Before a blog visitor decides to subscribe, that visitor must trust you. When visitors enter their email addresses, they are trusting you with the following:
- Their email address
- The fact that when they see your messages in the inbox, those messages will be epic
As I mentioned in an earlier blog post, Twitter is the best social network for generating blog traffic. It is the single social network that transformed my blog and me as a person.
The reason people within my Twitter audience visit my blog is because they have come to trust the content. It’s the same reason why we click on the same people’s links over and over again.
When we see tweets from certain users, we stop what we are doing and click on the link. We read the article they tweeted.
We only see the headline but we are immediately hooked into reading more. When I see a Jeff Bullas or Kim Garst tweet in the home stream, I pause what I am doing and read what they recently tweeted.
How do we create that same effect for our tweets and our content? How can we grow an audience of people who will stop what they are doing and read our content right when they see one of our tweets?
The answer is to build trust which is easier said than done. But it is doable. As you continue to build trust with your audience, you will discover that building trust with your audience is easier than it sounds.
Building trust is broken into two steps. The first step is the preparation step while the second step is to build on top of the foundation gradually over a long period of time.
You will never get someone’s complete trust in one day, but if you stay consistent and build the trust over time, those same people will come to trust you.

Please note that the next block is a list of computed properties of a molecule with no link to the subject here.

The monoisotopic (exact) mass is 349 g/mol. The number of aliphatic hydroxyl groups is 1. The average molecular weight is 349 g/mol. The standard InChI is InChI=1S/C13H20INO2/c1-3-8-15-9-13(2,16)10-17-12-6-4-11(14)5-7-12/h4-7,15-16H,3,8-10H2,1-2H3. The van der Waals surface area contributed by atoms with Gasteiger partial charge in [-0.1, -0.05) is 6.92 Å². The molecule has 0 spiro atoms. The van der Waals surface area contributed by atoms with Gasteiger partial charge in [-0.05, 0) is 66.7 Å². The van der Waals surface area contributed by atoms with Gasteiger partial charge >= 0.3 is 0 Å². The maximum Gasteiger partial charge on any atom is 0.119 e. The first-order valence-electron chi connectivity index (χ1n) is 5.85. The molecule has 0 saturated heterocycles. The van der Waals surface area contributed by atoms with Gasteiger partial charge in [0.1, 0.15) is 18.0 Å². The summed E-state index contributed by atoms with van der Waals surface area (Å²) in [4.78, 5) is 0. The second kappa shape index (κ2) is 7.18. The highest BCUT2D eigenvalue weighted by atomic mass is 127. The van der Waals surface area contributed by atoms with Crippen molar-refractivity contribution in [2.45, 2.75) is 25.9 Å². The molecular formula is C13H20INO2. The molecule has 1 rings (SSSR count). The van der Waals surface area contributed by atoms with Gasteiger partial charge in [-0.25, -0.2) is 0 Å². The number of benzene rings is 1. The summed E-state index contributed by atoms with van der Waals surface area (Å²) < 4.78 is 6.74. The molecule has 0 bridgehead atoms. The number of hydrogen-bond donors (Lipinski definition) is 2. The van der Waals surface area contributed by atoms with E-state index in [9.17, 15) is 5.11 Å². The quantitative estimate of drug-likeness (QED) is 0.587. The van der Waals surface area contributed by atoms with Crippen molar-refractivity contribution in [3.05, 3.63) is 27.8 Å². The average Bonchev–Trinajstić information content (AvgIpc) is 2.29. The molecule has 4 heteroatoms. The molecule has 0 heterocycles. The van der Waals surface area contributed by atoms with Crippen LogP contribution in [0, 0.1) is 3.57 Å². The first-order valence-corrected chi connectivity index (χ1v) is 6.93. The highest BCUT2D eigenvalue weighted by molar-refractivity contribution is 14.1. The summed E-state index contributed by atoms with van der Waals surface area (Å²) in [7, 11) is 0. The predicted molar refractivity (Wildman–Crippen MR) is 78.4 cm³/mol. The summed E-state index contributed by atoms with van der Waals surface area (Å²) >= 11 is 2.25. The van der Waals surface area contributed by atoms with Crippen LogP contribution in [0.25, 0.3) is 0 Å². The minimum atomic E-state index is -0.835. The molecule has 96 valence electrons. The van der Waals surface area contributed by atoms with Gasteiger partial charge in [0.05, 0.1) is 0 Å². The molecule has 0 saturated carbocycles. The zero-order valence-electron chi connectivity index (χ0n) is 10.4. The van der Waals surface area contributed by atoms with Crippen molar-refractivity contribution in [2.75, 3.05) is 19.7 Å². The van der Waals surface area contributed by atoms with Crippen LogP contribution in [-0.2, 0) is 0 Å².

But first comes the foundation. Here’s how you get that set up on your Twitter account:
#1: Have The Right Profile Picture
Your profile picture is the first thing people will look at. Since the human mind can register pictures 60,000 times faster than text, we’ll look at the profile picture before we read the bio.
The first impression comes just before we read the bio. The accounts with blurry profile pictures (or worse, that…egg) won’t receive much attention.
The clear profile pictures that either display a nice picture of you or your brand’s logo are the winners that get the most attention. All of the other pictures don’t win.
Even if it takes you 30 minutes to find the right picture of yourself, those 30 minutes you spend now will help you to build trust with your audience later.
#2: Create A Background Picture
The background picture is another critical factor towards building trust. It is the second most important part of your Twitter account.
The background picture you choose for your Twitter account must help someone understand what you do. For someone who has never heard of me before, my background picture creates the quick intro:
But in addition to getting people to know who I am in one picture, I do a subtle promotion. At the left corner is a picture of my free eBook’s cover.
It’s going to be an eBook cover that they see often. People looking at my Twitter profile don’t have to scroll down too long before they see the pinned tweet that promotes the same free eBook.
The background picture can promote one of your products and let people know who you are at the same time. Kim Garst does a phenomenal job with her background pictures. Here is one of the pictures she recently set as the background picture.
Some of the picture focuses on what she does and other parts of the picture focus on her product.
At this point, some people may look past this method thinking that it would take too much time to create a nice background picture. However, who said you have to create the background picture.